CIVIL PROCEDURE BACK TO BASICS 41: SEEKING CLARIFICATION OF A PART 36 OFFER: CPR 36.8
The decision in Calonne Construction Ltd v Dawnus Southern Ltd  EWCA Civ 754 , looked at earlier in this blog highlighted one part of CPR Part 36 that often goes unnoticed. It is important that a recipient of a Part 36 offer is familiar with CPR 36.8 given the very short time limits to make a request for clarification and for a response.
“There would be no need for the clarification provisions in rule 36.8 if the result of a failure to provide enough information were automatically to disqualify the offer from being a Part 36 offer at all”
THE JUDGMENT IN CALONNE CONSTRUCTION
The Court of Appeal upheld a finding that a Part 36 offer by a defendant, that included reference to a counterclaim that had not yet been pleaded, remained a valid Part 36 offer.
On the facts of the Calonne case there was no uncertainty about the figured in the counterclaim. However even if the counterclaim were uncertain this would make no difference to the issue of the validity of an offer.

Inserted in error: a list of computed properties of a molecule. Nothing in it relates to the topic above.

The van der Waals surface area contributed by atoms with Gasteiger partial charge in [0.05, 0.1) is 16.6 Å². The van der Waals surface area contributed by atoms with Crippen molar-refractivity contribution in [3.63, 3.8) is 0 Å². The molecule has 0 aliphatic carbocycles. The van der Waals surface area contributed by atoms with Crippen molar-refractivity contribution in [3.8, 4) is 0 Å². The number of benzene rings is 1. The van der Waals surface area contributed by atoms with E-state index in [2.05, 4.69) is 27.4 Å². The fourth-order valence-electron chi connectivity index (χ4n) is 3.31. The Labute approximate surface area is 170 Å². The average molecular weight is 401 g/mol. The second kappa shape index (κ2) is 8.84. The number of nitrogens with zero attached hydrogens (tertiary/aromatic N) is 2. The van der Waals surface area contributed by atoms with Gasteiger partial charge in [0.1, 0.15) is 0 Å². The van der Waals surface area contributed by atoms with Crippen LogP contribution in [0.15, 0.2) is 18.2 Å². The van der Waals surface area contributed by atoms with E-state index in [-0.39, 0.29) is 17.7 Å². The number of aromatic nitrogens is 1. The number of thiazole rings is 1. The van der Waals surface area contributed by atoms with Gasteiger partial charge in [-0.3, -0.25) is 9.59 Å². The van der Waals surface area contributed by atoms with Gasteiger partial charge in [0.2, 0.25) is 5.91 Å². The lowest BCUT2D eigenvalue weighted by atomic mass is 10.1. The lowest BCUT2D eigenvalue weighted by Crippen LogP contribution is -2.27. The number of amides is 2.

In this case, as Mr Stokell points out, there was no uncertainty about the nature and extent of the counterclaim because Iesis had produced a final review report which contained the figures upon which the counterclaim would be based and Calonne had included it in their own offer of 3 February 2017. Even if that were not the case, any uncertainty about the nature of a proposed counterclaim could be addressed by a request for clarification pursuant to CPR r 36.8 and ultimately, if necessary, could be addressed under the “unless unjust to do so” provision in CPR r 36.17(4).
CPR PART 36.8
This rule allows the “offeree” to seek clarification of the offer. If necessary by making an application to the court.
Note the very short timetable. Seven days to make the request for clarification. Seven days to respond.
“Clarification of a Part 36 offer
(1) The offeree may, within 7 days of a Part 36 offer being made, request the offeror to clarify the offer.
(2) If the offeror does not give the clarification requested under paragraph (1) within 7 days of receiving the request, the offeree may, unless the trial has started, apply for an order that the offeror do so.
(Part 23 contains provisions about making an application to the court.)
(3) If the court makes an order under paragraph (2), it must specify the date when the Part 36 offer is to be treated as having been made.”
CASE LAW ON THE POINT
This issue was considered by Mr Justice Henderson in AB v CD & Ors  EWHC 602 (Ch) where he was considering whether an offer made by a defendant was a valid Part 36 offer.